My conclusion:
Most personality type tests are bunk. Since they test based on things such as, "Do you deal better with people or equations?" they miss the fundementals of each process and thus miss lable a great many people. Intuition and Sensing are also often miss labled expecually in a college enviroment. There you are taught, whether you like it or not, to be a good problem solver. So if a test asks such things as if you are comfertable and able with problems you are more likely then not to be judged Intuitive in college even if you are not. As a result of this I have very little faith in any personality test I have come across. I can typically find at least one letter which is incorrectly labled with every person I meet.

Additionally it is often assumed that given the four letters an entier hierachy of processes can be constructed. Lets assume that my dominant process (the one I enjoy using the most... remember the limited time nature of conscienceness) is introverted intuition. If this is the case then my 4th most prefered process must be externalized sensing. In all honesty I can find no rational reason for this. Using Ockham's Razor these postulates must be thrown out as they are unneccessary and complicate the picture. A usefull analogy can be drawn to engineering... In many cases to make a usefull model things are neglected if small enough. If there are 8 process (N S T F and each can be introverted and extroverted) and one is dominant you would expect it to take up at least half, and probably much more, of the conscience stream. The second most used process very likely the complement of the primary so if one's prefered process is Intuition then a judging process such as Thinking or Feeling is needed to accomplish anything. These two processes are likely to take up the majority of the time of the conscienceness so who cares about everything else. This is why people can theorize to their hearts content and no one can tell if they are right or wrong.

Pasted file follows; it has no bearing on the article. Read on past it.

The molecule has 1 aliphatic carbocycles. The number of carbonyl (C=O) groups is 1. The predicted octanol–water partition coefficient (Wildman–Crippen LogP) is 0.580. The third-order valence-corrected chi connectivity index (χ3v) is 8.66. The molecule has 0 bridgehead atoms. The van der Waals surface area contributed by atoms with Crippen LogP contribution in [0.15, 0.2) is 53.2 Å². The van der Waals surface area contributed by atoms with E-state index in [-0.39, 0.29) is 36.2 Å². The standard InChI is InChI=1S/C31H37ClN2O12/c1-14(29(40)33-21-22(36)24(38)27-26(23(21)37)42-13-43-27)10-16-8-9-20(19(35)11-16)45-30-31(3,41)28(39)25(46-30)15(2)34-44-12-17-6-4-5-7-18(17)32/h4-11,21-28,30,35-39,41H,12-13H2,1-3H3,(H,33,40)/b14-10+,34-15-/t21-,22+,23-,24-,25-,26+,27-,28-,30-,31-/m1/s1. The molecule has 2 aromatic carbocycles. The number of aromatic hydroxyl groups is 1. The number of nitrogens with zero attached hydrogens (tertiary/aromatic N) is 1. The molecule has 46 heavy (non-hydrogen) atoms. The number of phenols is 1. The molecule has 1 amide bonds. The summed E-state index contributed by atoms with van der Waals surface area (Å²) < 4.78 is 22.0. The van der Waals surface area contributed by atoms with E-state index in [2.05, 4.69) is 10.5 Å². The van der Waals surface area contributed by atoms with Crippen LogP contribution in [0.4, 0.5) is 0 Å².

I think I am going to try to make a quiz based on congitive processes that perhaps is more accurate then other thing out there. Like any good scientific theory this can't just explain it has to predict so a useful project would be to develop type descriptions. We will see...